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Thursday, 10 September 2020 19:37

CAWA Helps Tri-Valley ROP with New Scanner Through the Selwyn Joffe Award

Written by Ed Attanasio 
Auto Tech Instructor Ed Woodworth, left, and Collision Repair Instructor Randy Barnard, center, from Tri-Valley ROP at Livermore High School, recently received a Bosch scanning kit through CAWA’s annual Selwyn Joffe Award. Far right is Ron Howard, of NAPA Parts, Inc. Auto Tech Instructor Ed Woodworth, left, and Collision Repair Instructor Randy Barnard, center, from Tri-Valley ROP at Livermore High School, recently received a Bosch scanning kit through CAWA’s annual Selwyn Joffe Award. Far right is Ron Howard, of NAPA Parts, Inc.

Index

Everything has changed when it comes to schools, as students and parents hope the pandemic won’t interrupt their progress.

The continuing conversation about virtual off-campus learning versus in-class instruction is polarizing, leaving teachers and administrators no choice but to roll with the punches.

 

The Tri-Valley Regional Occupational Program at Livermore High School in Livermore, CA, is in the same boat as every other educational institution on the planet, but recently they heard good news when they found out they received the Selwyn Joffe Award from the California Aftermarket Warehouse Association (CAWA.)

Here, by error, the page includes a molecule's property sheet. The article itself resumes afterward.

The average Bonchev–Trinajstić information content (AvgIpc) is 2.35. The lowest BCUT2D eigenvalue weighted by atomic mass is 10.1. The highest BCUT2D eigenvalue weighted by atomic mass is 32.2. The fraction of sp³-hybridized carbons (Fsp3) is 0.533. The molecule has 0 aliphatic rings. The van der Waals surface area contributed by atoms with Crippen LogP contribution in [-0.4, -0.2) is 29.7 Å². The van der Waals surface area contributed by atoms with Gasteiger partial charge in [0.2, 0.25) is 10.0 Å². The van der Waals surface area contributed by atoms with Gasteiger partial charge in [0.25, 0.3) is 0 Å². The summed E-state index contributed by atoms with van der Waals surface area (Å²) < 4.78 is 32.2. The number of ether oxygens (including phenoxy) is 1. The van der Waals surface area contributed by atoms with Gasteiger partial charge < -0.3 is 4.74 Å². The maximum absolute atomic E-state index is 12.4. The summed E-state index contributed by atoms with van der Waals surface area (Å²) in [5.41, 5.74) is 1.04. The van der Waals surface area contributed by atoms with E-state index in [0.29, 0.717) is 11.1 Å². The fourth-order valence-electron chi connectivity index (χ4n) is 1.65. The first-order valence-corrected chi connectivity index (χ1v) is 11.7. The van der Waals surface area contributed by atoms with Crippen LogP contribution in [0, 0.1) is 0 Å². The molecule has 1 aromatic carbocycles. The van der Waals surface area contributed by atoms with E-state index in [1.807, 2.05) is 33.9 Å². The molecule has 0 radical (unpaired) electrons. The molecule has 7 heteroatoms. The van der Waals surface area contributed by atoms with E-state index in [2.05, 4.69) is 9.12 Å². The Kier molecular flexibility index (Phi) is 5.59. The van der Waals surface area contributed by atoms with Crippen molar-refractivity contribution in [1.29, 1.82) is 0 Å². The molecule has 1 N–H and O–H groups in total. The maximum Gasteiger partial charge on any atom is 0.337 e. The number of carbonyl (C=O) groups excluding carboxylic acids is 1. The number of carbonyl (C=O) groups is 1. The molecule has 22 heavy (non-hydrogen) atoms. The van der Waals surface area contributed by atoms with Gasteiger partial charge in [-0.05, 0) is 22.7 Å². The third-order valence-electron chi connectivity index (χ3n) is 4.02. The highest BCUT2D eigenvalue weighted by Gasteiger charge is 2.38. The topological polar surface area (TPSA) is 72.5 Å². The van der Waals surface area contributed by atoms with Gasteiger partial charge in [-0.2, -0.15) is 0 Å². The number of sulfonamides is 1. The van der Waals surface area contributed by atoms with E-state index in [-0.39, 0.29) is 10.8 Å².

As a result, they now have a new scan tool---a Bosch Encore Deluxe Kit---to use in both their auto body repair and automotive technology classes.

 

 Representing the automotive parts Industry, CAWA provides money, tools or equipment to high school teachers to support their automotive programs every year.

 

"CAWA is proud to assist these automotive high school teachers, in part, to assure their programs remain viable and well-resourced for the benefit of their students and our industry,” said CAWA President and CEO Rodney Pierini.

 

 Ed Woodworth, who teaches auto technology at Tri-Valley ROP, recently celebrated his 15th year at Livermore High School. He gained industry experience working at a local Ford dealership for 11 years as a tech, and his father was also an auto tech teacher, so it’s not a job, it’s a calling.

 

Woodworth's department won the award, but he is more than happy to share the scanner with the school’s collision repair department.


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